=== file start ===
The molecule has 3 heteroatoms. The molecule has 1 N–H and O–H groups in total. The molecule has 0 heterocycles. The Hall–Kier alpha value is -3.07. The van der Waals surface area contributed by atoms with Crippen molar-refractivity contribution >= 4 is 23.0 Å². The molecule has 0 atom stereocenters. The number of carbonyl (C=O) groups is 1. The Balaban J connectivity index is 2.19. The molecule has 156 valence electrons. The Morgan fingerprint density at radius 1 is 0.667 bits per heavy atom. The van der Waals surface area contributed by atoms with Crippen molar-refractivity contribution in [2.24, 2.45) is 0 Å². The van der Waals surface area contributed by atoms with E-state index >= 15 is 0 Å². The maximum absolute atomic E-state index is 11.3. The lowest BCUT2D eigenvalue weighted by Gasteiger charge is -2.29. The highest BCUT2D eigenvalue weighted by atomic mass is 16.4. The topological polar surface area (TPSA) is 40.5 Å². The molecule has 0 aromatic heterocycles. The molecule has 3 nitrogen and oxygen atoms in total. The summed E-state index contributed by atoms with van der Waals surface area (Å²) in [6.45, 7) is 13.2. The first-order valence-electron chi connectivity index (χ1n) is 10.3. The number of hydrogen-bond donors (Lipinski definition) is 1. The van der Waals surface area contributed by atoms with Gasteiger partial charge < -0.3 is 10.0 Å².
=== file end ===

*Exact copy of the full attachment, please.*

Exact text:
The molecule has 3 heteroatoms. The molecule has 1 N–H and O–H groups in total. The molecule has 0 heterocycles. The Hall–Kier alpha value is -3.07. The van der Waals surface area contributed by atoms with Crippen molar-refractivity contribution >= 4 is 23.0 Å². The molecule has 0 atom stereocenters. The number of carbonyl (C=O) groups is 1. The Balaban J connectivity index is 2.19. The molecule has 156 valence electrons. The Morgan fingerprint density at radius 1 is 0.667 bits per heavy atom. The van der Waals surface area contributed by atoms with Crippen molar-refractivity contribution in [2.24, 2.45) is 0 Å². The van der Waals surface area contributed by atoms with E-state index >= 15 is 0 Å². The maximum absolute atomic E-state index is 11.3. The lowest BCUT2D eigenvalue weighted by Gasteiger charge is -2.29. The highest BCUT2D eigenvalue weighted by atomic mass is 16.4. The topological polar surface area (TPSA) is 40.5 Å². The molecule has 0 aromatic heterocycles. The molecule has 3 nitrogen and oxygen atoms in total. The summed E-state index contributed by atoms with van der Waals surface area (Å²) in [6.45, 7) is 13.2. The first-order valence-electron chi connectivity index (χ1n) is 10.3. The number of hydrogen-bond donors (Lipinski definition) is 1. The van der Waals surface area contributed by atoms with Gasteiger partial charge < -0.3 is 10.0 Å².